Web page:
Obviously, no one but you can know the extent of your pain, how it feels or how long it lasts. There is no definitive medical test which can conclusively measure pain.
SSA allows pain to serve as a basis for disability. According to 20 CFR § 404.1529(b)(c) and SSR 96-7P, the ALJ must first evaluate whether a medically determinable both impairment exists which could reasonably be expected to produce pain, and then assess the credibility of the claimant’s allegations about the intensity and persistence of her pain. Aidinovski v. Apfel¸27 F.Supp2d 1097, 1103 (N.D. Ill. 1998). The factors which the ALJ must consider include: (1) objective medical evidence; (2) prior work record; (3) daily activities; (4) location, duration, frequency and intensity of pain; (5) precipitating and aggravating factors; (6) use of medication; (7) other treatments and measures used to relieve pain; (8) observation of testimonial evidence by the claimant; and (9) the consistency of the claimant’s statements.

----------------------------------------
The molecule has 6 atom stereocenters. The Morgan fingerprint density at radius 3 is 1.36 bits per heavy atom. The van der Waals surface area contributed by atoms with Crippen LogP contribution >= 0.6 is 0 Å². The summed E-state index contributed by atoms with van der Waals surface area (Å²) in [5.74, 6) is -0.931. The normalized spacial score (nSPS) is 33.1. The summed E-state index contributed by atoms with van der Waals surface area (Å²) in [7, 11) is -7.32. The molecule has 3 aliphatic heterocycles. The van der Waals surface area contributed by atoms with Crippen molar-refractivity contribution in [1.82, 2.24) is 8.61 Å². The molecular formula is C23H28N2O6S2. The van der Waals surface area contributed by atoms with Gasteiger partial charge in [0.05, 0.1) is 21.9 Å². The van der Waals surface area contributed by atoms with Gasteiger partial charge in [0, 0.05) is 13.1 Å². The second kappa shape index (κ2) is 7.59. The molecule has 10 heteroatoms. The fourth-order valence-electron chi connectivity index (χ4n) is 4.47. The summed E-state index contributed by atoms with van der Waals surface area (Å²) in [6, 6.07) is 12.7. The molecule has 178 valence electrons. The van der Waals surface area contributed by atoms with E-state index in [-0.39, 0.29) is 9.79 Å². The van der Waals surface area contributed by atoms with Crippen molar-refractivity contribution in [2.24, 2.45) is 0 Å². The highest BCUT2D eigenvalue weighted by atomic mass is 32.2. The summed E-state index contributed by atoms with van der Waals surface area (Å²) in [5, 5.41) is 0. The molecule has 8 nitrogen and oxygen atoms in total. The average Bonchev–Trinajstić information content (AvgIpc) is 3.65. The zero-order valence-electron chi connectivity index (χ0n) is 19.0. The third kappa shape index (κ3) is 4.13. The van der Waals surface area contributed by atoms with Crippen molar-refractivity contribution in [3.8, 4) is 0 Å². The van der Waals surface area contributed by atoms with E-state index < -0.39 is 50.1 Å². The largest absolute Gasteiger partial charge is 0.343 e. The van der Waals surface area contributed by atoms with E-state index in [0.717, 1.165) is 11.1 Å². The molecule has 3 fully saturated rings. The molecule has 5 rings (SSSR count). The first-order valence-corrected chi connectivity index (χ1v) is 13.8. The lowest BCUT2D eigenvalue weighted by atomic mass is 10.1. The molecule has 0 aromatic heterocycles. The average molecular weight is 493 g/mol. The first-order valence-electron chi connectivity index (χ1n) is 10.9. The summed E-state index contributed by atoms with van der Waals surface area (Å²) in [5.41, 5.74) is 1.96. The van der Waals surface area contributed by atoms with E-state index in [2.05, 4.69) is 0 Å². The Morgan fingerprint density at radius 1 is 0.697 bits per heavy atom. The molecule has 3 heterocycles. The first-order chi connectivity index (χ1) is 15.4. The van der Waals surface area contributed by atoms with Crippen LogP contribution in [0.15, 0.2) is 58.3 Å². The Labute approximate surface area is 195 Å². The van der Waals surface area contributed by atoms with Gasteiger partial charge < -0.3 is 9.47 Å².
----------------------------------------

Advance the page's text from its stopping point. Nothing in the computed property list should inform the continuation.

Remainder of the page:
So even if the medical record does not substantiate your complaints of pain the factors set out above will be considered to determine whether you are disabled because of pain.